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What the Dentist Office Says About the Pending Experience

You cannot adequately choose a dentist until you have had an appointment, but there are a few revealing factors to look for in the dentist office environment that can help lead you to a pleasant visit in the exam chair.

First and foremost, when you are calling the dentist office make the appointment, bad customer service is a tell-tale sign of an all around bad experience. Maybe the person who is answering the phone knows nothing about dentistry, but if it is clear that she hates her job, this is not an environment in which you wish to find yourself in the venerable dental exam chair position. The doctor in that office is the receptionist’s boss, and if that relationship is not a good one, you do not want to take your chances, and furthermore, a dentist who does not seem to care about the representation that he or she is receiving form the front office staff is not a person you want wielding sharp instruments inside of your mouth.

If the staff seems friendly enough and eager to help, inquire about appointment availability. Another sign that your experience may not be great is if an appointment is hard to come by. This may seem to indicate that the office is a sought after one, but the truth may be looming. No matter how good an overbooked doctor is, you just will not be getting the treatment and attention you need if you are among too many simultaneous appointments. Overbooking has likely worn down the bedside manner of the doctor and the staff, and though he may be well qualified to do the work at hand, your comfort and experience should be first and foremost. You will not get quality time with an overworked, overbook office.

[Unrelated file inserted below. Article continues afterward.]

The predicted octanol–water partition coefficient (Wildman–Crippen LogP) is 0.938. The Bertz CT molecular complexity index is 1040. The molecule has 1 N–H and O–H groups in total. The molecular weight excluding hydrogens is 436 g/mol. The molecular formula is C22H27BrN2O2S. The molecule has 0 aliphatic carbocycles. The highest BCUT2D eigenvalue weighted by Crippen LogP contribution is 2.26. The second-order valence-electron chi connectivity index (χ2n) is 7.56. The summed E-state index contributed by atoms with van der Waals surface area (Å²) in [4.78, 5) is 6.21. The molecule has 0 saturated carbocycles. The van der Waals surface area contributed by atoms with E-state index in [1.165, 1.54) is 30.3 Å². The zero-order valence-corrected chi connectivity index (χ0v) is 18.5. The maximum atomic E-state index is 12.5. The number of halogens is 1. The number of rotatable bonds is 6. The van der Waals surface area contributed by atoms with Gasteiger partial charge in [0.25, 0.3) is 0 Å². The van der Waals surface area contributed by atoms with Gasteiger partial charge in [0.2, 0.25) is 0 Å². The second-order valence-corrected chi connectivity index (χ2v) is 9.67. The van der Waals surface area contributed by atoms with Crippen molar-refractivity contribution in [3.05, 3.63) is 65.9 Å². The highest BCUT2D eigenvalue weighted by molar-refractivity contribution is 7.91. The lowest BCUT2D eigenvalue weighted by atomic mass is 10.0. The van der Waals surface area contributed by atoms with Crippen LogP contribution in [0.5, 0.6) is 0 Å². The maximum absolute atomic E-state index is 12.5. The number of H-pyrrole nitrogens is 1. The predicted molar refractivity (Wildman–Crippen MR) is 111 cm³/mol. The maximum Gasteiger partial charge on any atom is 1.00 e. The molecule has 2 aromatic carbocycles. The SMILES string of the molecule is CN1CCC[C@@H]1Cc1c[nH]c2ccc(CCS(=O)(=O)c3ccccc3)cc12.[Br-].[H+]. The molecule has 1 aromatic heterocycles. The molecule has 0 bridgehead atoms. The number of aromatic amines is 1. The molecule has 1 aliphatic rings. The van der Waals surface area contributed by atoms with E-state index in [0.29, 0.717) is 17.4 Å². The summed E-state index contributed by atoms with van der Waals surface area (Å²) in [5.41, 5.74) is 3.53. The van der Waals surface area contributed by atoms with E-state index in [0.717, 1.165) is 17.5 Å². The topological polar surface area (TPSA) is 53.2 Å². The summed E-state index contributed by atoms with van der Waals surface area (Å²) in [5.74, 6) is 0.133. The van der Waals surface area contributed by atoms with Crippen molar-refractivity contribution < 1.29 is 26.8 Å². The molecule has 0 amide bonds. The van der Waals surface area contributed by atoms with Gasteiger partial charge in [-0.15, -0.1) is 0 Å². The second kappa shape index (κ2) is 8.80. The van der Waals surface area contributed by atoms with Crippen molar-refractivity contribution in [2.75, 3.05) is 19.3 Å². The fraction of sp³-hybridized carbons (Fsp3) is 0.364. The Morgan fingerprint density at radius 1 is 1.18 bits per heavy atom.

The dentist office staff with whom you speak over the phone should be courteous and aim to make your future experience smooth. They should inquire about your insurance taking as much pertinent information as possible in the initial phone call in order to save you time in the waiting room the day of your appointment, and if they do not offer it to you first, inquire about having new patient paper work sent to your home ahead of time. Filling out that mountain of paperwork in the waiting room on the day of your appointment is not necessary, and they should be willing to accommodate you.

In an effort to clarify what kind of payment will be expected from you, the staff should be willing to do some insurance research on your behalf. You do not want to take off work or take the kids out of school and show up at the dentist office just to be told that your insurance is not in the network. If the office staff is not willing to look this up ahead of timeArticle Submission, do not book with them.

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